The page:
Location 194
Location 194. Excelsior No 2 Coal Mine.
Map 6



Lower Bannockburn Creek


Location 194. Excelsior No 2 Coal Mine.

Still Standing


Underground workings may still exist however the mine entrance has been destroyed. This area is now under Lake Dunstan.

Construction Details

Location Type


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Interested Parties

The table below shows the groups of people that had an interest in this property, either as owners, residents, tenants or shareholders. Clicking on the 'Details' link will display a list of the individuals in the group along with any known historical information about them.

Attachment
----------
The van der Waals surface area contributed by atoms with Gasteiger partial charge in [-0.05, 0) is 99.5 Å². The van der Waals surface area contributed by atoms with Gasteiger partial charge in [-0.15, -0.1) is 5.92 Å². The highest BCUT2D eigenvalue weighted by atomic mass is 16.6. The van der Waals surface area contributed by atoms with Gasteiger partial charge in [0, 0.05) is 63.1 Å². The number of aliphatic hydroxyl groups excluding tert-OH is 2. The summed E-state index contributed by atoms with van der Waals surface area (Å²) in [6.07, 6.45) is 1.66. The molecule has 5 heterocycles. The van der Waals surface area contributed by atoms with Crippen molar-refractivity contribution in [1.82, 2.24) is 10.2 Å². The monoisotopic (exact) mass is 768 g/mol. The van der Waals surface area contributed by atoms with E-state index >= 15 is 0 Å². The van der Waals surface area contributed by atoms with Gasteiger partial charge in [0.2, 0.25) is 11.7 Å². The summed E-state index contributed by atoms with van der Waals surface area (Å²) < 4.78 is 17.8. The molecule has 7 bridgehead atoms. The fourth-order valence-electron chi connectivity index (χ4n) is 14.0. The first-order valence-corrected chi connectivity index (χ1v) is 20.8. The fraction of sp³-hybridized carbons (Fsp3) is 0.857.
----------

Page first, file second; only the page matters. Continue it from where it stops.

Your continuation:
Group Date Description
1 1897 - 1900 J Gibson & W R Parcell (2) Details
2 1900 - 1909 The Cromwell & Bannockburn Colliery Company Details
3 1909 - 1917 The Cairnmuir Coal Company Details
4 1917 The Bannockburn Coal Company Details


The table below shows any historical notes about the location.

Note Date Short Description Note Text
2335 1897 Mine location Right bank of the Lower Bannockburn Creek, now the eastern side of the Bannockburn inlet. Approx 0.8 km from the Kawarau River.
2336 1897 General notes. (from J P Parcell's notes) in August of 1897 J L Gibson and W R Parcell (2) took up an area of land on the eastern side of the Lower Bannockburn Creek, about 0.8 km from the Kawarau River. They prospected, with the aid of a 15 year old boy by the name of John Patrick Parcell, a nephew of W R Parcell. Three places were prospected in the area of the old Cairnmuir Mine of Anderson & Ridland, location #190. Then Mr Gibson struck coal near Charlie Angel's old tunnel, location #392. The group dug a shaft to the coal which they accessed from a long tramway located in an old tailrace. They started selling coal using Mr Edward McNulty as their carter.